An hour later, satisfied from a delicious homemade lasange and some Cornish fudge, we were making our way to the leisure centre to complete our washing duties. Again, as on Monday, it was wonderful to have a proper wash and we were soon sat in our “regular” cafe sipping tea and discussing arrangements for future hosts and Christmas plans.

As day became night we found ourselves being whisked along country lanes by our gracious host to return to the smallholding and welcome our German WWOOFing compatriots. We pulled into the driveway just before six and went straightaway to feed the chickens and rabbits, feeling slightly saddened that our of day exploration meant a day of confinement for them and hoping that a nice evening meal might go some way to repairing the trauma of their experience. Shortly after, Christian and Anja arrived.

After spending some time getting to know our new neighbours (that will be another story 😉 ), we retired to our little caravan ready to do a little more exploration, this time in the land of dreams.

Preparing the Borders

After a refreshing and re-energizing day off on Monday, Tuesday saw a return to our smallholding activities, now cleaner, fresher and happier. We were surprised to awaken to bright sunshine and enjoyed our breakfast looking over the beautiful hillside. Without running water everything does seem to take so much longer and it was 9:30 before we commenced work beneath blue skies and chilling winds. Today we had strict instructions to prepare the borders.

First, we went to the front of the driveway and resumed our pick axing and shoveling to make ready the bank of earth for a new dry stone wall. Dry stone walling, as the name may suggest, is a process which doesn’t use any mortar, but a method of selecting the stones to interlock. This particular wall will have to bear the load of the earth behind, which may shift with time, the elements, and growth of the trees sprouting from the hedge.

We spent a couple of hours swinging the pick axe at the hedge and the ground, attacking the smaller roots, working around the larger ones and removing stones we uncovered. Shovel by shovel of earth went into the wheelbarrow for a pile at the end of the line of stones already heaped behind us. Tired, hungry, and certainly of the opinion we were not cut out to be miners or dwarfs, we stopped for tea and a snack before moving to another task for the remainder of the day.

After a well earned cup of tea, we went down to the front field to work on another hedge line, this one in need of serious trimming of blackberry brambles. It was a thorny business. We resorted to splitting duties because of how intense some of the thorns were. R manned the clippers and climbed on the hedge chopping and hacking away, while K wore two pairs of gloves and took responsibility for clearing the brambles more safely with the extra protection.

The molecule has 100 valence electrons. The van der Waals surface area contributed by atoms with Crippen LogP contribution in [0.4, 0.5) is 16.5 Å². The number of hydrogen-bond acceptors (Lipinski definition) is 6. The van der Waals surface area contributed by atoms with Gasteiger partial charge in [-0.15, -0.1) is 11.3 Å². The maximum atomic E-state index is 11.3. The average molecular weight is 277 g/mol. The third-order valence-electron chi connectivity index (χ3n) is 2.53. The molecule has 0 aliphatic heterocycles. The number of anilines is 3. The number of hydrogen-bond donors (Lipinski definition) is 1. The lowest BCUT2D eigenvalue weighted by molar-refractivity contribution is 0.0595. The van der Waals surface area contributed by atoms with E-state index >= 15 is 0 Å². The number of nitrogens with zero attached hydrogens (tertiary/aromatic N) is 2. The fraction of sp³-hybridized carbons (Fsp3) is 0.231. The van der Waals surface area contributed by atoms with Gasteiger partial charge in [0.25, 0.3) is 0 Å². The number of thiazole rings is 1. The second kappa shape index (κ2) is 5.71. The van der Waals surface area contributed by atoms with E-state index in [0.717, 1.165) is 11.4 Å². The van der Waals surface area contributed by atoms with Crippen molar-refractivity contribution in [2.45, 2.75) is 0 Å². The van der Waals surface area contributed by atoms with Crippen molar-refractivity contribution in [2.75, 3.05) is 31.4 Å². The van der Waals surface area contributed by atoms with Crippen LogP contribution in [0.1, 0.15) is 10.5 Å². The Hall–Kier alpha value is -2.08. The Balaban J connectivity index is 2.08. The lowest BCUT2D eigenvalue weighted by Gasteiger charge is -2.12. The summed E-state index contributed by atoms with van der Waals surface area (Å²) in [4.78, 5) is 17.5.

After a few more hours of bramble clearing, we called it a day and set to preparing our standard main meal before travelling our evening path for our walk, now illuminated by the early evening stars as the nights draw in. Upon returning, we settled into our caravan with a new addition, an electric heater. We had managed the cold as long as possible before resorting to use the heater in our little space. What a difference it makes to be warm and the air to not be chilly or damp! We slept very well, warmer than we’d been since we were in Bristol with family.

The next day we awoke in our little, comfortable caravan oven and prepared to meet our host for a work day together. He closes his shop on Wednesdays in order to spend more time at his smallholding, as there’s still a lot to accomplish on his ever-growing “to do” list. After breakfast, Mark appeared and informed us that a German couple would be arriving on Friday to WWOOF for a couple of weeks.

We headed back to the bramble hedge, intent on finishing. It took a good few hours of clipping and pulling before we finally cleared the hedge from top to bottom. Mark came to inspect our work and remove a few dead trees from the hedge with his electric saw and rewarded our industrious labors by asking us to clear the bottom and top hedge lines, as well – obviously, because we’re awesome at hedge clearing!

After a very late tea break, we headed back up to the driveway to work on the dry stone wall preparations some more. This work is much more strenuous, as the earth is very compacted and laden with roots and rocks. After over an hour of this, it was time to have our main meal to replenish our energy. Today, our standard lunch finally deviated, having run out of sieved tomatoes, we decided to finally try the sweet and sour sauce in the cupboard on our veggies and pasta. YUM!

While R was preparing what had now drifted into becoming dinner, Mark showed K around his property where there is another task to perform on a future day, placing door mouse houses. The research on these little creatures and appropriate placement of the houses would also need to be done.

As K was on this tour of the hedge line borders, he spied an apple tree next to the creek, still full of ripe apples. Mark seemed willing enough to supply ingredients for us to use the apples. So, we set about recipe research and discussions for the opportunity to spend Saturday making delicious goodness from the bounty of the smallholding.

A second day of rigorous hedge clearing completed, we had our customary walk through the lanes before returning to our a now toasty caravan to resume Rs introduction to classic British comedy, this time an episode of “Some Mother’s do ‘ave ’em” before we drifted off into dreams of hedge clearing, apple crumble and farcical “harassments”.

Loving Simplicity